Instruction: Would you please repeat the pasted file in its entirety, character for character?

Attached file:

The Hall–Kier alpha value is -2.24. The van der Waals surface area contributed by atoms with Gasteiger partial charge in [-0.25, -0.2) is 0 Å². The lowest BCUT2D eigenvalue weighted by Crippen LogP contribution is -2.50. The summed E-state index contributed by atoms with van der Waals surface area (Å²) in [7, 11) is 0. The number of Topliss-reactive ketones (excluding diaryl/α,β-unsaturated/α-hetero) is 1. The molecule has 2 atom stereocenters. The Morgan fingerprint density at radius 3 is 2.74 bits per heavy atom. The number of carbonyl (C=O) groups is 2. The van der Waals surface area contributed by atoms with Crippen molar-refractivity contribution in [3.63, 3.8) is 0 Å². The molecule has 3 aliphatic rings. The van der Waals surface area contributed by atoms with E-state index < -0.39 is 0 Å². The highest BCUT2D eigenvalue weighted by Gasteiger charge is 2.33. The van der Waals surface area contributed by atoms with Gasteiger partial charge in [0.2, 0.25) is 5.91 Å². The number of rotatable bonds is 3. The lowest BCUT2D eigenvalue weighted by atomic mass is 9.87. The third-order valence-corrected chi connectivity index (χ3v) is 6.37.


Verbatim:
The Hall–Kier alpha value is -2.24. The van der Waals surface area contributed by atoms with Gasteiger partial charge in [-0.25, -0.2) is 0 Å². The lowest BCUT2D eigenvalue weighted by Crippen LogP contribution is -2.50. The summed E-state index contributed by atoms with van der Waals surface area (Å²) in [7, 11) is 0. The number of Topliss-reactive ketones (excluding diaryl/α,β-unsaturated/α-hetero) is 1. The molecule has 2 atom stereocenters. The Morgan fingerprint density at radius 3 is 2.74 bits per heavy atom. The number of carbonyl (C=O) groups is 2. The van der Waals surface area contributed by atoms with Crippen molar-refractivity contribution in [3.63, 3.8) is 0 Å². The molecule has 3 aliphatic rings. The van der Waals surface area contributed by atoms with E-state index < -0.39 is 0 Å². The highest BCUT2D eigenvalue weighted by Gasteiger charge is 2.33. The van der Waals surface area contributed by atoms with Gasteiger partial charge in [0.2, 0.25) is 5.91 Å². The number of rotatable bonds is 3. The lowest BCUT2D eigenvalue weighted by atomic mass is 9.87. The third-order valence-corrected chi connectivity index (χ3v) is 6.37.